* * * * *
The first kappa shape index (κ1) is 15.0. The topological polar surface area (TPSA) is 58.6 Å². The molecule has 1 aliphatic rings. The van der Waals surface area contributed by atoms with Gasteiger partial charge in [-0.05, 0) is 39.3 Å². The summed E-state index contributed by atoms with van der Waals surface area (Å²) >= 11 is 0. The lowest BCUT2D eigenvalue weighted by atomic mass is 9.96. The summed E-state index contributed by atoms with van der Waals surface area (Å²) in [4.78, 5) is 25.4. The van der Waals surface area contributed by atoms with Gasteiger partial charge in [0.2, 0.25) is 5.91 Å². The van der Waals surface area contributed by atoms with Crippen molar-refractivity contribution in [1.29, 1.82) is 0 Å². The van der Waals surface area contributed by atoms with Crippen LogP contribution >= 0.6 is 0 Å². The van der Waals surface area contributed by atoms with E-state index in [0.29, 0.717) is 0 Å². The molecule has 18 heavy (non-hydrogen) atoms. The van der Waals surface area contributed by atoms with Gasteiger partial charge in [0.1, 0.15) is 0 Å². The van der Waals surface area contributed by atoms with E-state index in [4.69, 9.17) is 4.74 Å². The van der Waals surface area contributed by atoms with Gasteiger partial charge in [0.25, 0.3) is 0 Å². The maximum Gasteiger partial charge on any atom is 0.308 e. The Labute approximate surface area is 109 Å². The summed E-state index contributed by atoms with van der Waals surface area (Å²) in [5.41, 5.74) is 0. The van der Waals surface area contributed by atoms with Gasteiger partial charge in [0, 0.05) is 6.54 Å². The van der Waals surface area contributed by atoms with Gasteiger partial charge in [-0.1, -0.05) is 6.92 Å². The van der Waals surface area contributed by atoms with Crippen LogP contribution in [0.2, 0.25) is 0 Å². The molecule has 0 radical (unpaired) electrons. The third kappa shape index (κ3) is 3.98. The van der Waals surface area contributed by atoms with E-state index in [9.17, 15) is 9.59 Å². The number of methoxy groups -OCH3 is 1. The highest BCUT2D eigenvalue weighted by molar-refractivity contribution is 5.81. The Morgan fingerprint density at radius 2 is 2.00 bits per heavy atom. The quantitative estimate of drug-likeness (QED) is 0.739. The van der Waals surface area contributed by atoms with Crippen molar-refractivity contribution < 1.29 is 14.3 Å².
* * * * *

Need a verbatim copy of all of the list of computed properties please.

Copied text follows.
The first kappa shape index (κ1) is 15.0. The topological polar surface area (TPSA) is 58.6 Å². The molecule has 1 aliphatic rings. The van der Waals surface area contributed by atoms with Gasteiger partial charge in [-0.05, 0) is 39.3 Å². The summed E-state index contributed by atoms with van der Waals surface area (Å²) >= 11 is 0. The lowest BCUT2D eigenvalue weighted by atomic mass is 9.96. The summed E-state index contributed by atoms with van der Waals surface area (Å²) in [4.78, 5) is 25.4. The van der Waals surface area contributed by atoms with Gasteiger partial charge in [0.2, 0.25) is 5.91 Å². The van der Waals surface area contributed by atoms with Crippen molar-refractivity contribution in [1.29, 1.82) is 0 Å². The van der Waals surface area contributed by atoms with Crippen LogP contribution >= 0.6 is 0 Å². The van der Waals surface area contributed by atoms with E-state index in [0.29, 0.717) is 0 Å². The molecule has 18 heavy (non-hydrogen) atoms. The van der Waals surface area contributed by atoms with Gasteiger partial charge in [0.1, 0.15) is 0 Å². The van der Waals surface area contributed by atoms with E-state index in [4.69, 9.17) is 4.74 Å². The van der Waals surface area contributed by atoms with Gasteiger partial charge in [0.25, 0.3) is 0 Å². The maximum Gasteiger partial charge on any atom is 0.308 e. The Labute approximate surface area is 109 Å². The summed E-state index contributed by atoms with van der Waals surface area (Å²) in [5.41, 5.74) is 0. The van der Waals surface area contributed by atoms with Gasteiger partial charge in [0, 0.05) is 6.54 Å². The van der Waals surface area contributed by atoms with Gasteiger partial charge in [-0.1, -0.05) is 6.92 Å². The van der Waals surface area contributed by atoms with Crippen LogP contribution in [0.2, 0.25) is 0 Å². The molecule has 0 radical (unpaired) electrons. The third kappa shape index (κ3) is 3.98. The van der Waals surface area contributed by atoms with E-state index in [9.17, 15) is 9.59 Å². The number of methoxy groups -OCH3 is 1. The highest BCUT2D eigenvalue weighted by molar-refractivity contribution is 5.81. The Morgan fingerprint density at radius 2 is 2.00 bits per heavy atom. The quantitative estimate of drug-likeness (QED) is 0.739. The van der Waals surface area contributed by atoms with Crippen molar-refractivity contribution < 1.29 is 14.3 Å².